Review by Linda Harmon
This year is the 35th anniversary of
the Newbery Award-winning children’s novel "From the Mixed-Up Files
of Mrs. Basil E. Frankweiler." Katie Couric of the "Today Show"
recently interviewed the author, Elaine Konigsburg, about the book.
Katie told her that it is her favorite book from childhood. They
discussed the timeless nature of the book and how the main message
is as important today as it was 35 years ago. This interview
intrigued me so much that I had to read the book. It is now one of
It is the story of Claudia Kincaid and
her brother Jamie, the second youngest of her three brothers.
Claudia is feeling very unappreciated at home and, as we discover
later in the story, wants to feel differently about herself.
She devises a very well-thought-out
plan, right down to the smallest detail. She doesn’t want to go
alone, and so she chooses Jamie because of his ability to handle and
save money, which is very important for being comfortable while you
are running away. The Metropolitan Museum of Art in New York City
has everything she is looking for in a place to run to; it is a
large, comfortable, beautiful, indoor place.
Among the many injustices that she
feels are imposed upon her, emptying the wastebaskets is the one she
despises the most. Yet, while emptying the wastebaskets one
Saturday, she discovers a 10-ride pass with one pass remaining for
the train that goes to New York. She and Jamie can travel for a half
fare each, making one pass just what they need to get them to the
The day finally arrives, and after
leaving a letter for their parents telling them not to worry, their
[to top of second column in
After arriving safely at the museum,
the two hide their personal belongings, which Claudia is carrying in
violin case and Jamie in a trumpet case because those are less
conspicuous than luggage. They each carry a book bag as well. The
guard at the museum doesn’t think it’s unusual for two children with
book bags and instrument cases to visit the museum in the middle of
the day because about a thousand school children visit daily.
The plan is to check their bags, check
out their new surroundings, find a bed, check out of the museum at
4:30 and re-enter in the back at the entrance to the Children’s
Museum. When they hear the bell ring they know the library will be
closing in five minutes. That is the signal for them to go to their
respective restrooms, standing on the toilet seat with the door
slightly open, and wait until about 5:30 or until they are sure all
of the staff has left.
This is their planned daily routine
until Claudia and Jamie discover a mysterious statue of an angel.
Claudia loves the statue the minute she sees it and becomes obsessed
with discovering who the artist is that created it. This is the
beginning of a very interesting mystery.
Before their adventure is over, Claudia
also learns a valuable lesson about herself.
This book is
recommended for ages 9 to 12. For more information about this book,
please visit the library at 725 Pekin St. or call (217) 732-5732.
[Linda Harmon, Lincoln Public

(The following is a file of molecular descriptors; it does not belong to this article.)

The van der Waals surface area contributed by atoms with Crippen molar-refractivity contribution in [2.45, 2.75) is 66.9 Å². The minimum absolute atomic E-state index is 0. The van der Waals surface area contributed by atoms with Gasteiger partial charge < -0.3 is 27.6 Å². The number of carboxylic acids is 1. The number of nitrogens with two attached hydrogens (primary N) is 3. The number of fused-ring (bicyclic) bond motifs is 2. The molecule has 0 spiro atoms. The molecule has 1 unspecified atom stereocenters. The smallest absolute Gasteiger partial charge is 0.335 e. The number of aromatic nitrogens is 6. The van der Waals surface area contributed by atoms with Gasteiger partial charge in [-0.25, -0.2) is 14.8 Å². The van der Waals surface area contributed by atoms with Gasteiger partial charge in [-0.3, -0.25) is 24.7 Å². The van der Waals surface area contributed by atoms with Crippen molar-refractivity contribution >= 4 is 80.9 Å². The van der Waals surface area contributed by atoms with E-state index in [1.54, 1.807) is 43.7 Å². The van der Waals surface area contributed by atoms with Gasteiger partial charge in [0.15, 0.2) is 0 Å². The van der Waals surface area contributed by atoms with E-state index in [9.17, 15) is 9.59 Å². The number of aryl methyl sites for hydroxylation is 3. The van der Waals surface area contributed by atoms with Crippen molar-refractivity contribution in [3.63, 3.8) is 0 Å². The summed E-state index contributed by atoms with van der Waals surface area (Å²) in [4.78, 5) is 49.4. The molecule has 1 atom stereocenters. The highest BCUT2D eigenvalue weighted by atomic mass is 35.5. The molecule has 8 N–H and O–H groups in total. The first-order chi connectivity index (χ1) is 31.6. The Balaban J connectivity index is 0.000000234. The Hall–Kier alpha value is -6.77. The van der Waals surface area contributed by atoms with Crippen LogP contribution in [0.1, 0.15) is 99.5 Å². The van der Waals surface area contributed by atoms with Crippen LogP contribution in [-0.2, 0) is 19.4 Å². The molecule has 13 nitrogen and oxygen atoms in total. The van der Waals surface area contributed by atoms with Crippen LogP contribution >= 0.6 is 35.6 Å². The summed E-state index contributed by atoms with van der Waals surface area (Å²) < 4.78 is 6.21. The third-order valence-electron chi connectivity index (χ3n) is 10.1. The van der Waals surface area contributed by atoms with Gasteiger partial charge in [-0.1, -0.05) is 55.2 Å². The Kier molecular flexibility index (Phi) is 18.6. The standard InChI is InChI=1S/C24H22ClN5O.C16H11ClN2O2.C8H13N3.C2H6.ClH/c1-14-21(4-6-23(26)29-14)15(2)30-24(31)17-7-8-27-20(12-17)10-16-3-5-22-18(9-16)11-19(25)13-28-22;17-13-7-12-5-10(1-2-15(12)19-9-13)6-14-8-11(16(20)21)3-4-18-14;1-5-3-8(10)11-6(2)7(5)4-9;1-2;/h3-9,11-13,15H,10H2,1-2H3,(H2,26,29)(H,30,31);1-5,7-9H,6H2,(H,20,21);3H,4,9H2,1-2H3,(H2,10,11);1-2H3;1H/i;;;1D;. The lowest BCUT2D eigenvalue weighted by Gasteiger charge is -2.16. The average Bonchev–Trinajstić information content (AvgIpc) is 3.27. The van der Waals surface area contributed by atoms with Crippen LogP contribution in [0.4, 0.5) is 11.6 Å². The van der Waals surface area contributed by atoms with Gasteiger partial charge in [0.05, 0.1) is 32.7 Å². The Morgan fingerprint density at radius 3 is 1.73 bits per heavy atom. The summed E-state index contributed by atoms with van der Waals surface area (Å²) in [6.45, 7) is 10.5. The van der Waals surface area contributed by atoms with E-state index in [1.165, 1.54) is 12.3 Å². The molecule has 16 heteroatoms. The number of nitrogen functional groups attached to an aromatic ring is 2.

There have been many books written
about World War II; however, few describe the frightful experiences
of the inexperienced teenage combatants. "The Young Draftee" is an
intimate accounting of what it was like to be a teenage draftee just
out of high school and sent to the South Pacific to fight the
Induced by the discovery of a box of
approximately a hundred old, faded wartime photographs, author Monte
Howell decided to put down on paper his personal experiences of the
horrors of war. However, as he states, the war he encountered was
"beyond being called a brutal, savage war or some other words which
can explain what these men went through."
"The terrain, climate and disease those
men had to fight besides the enemy was unbearable. The war in the
South Pacific was a war without mercy."
The unknown was always the frightening
component of the war. From basic training to the actual deployment
in the theatre of action, we are apprised of the awful fear that was
always prevalent. Never knowing where you would be stationed. What
to expect once you arrived at your destination? Who would die and
would survive? These queries were always foremost in the minds of
Howell does not hold back in his
disdain for Gen. Douglas McArthur, whom he described as old, vain
and egotistical. In fact he even recounts an incident where McArthur
and his staff delayed the evacuation of some seriously wounded men
in order that the general could have his picture taken while
performing an inspection at the front lines. Unfortunately, with
this four-hour delay, two of the wounded men had died while lying in
the hot sun. The author goes on to say that McArthur had made some
very bad decisions which caused the death of many Americans;
however, he never shared the blame for these tragedies.
[to top of second column in
This is the
kind of a story that is omitted from our history books, and it is
only when we read first-person accounts of the war that we can truly
appreciate the suffering of the soldiers. For many of us who are
unfamiliar with the war in Japan, this book will serve as an
excellent introduction, devoid of the dry scholarly texts that
perhaps we read as students in high school or college. The author’s
penetrating personal perceptions of the war only confirm to us that
war is about people, and we never seem to learn that no one wins.
Monte Howell’s new book, "The Young
Draftee," has received outstanding reviews which are now appearing on
the following websites: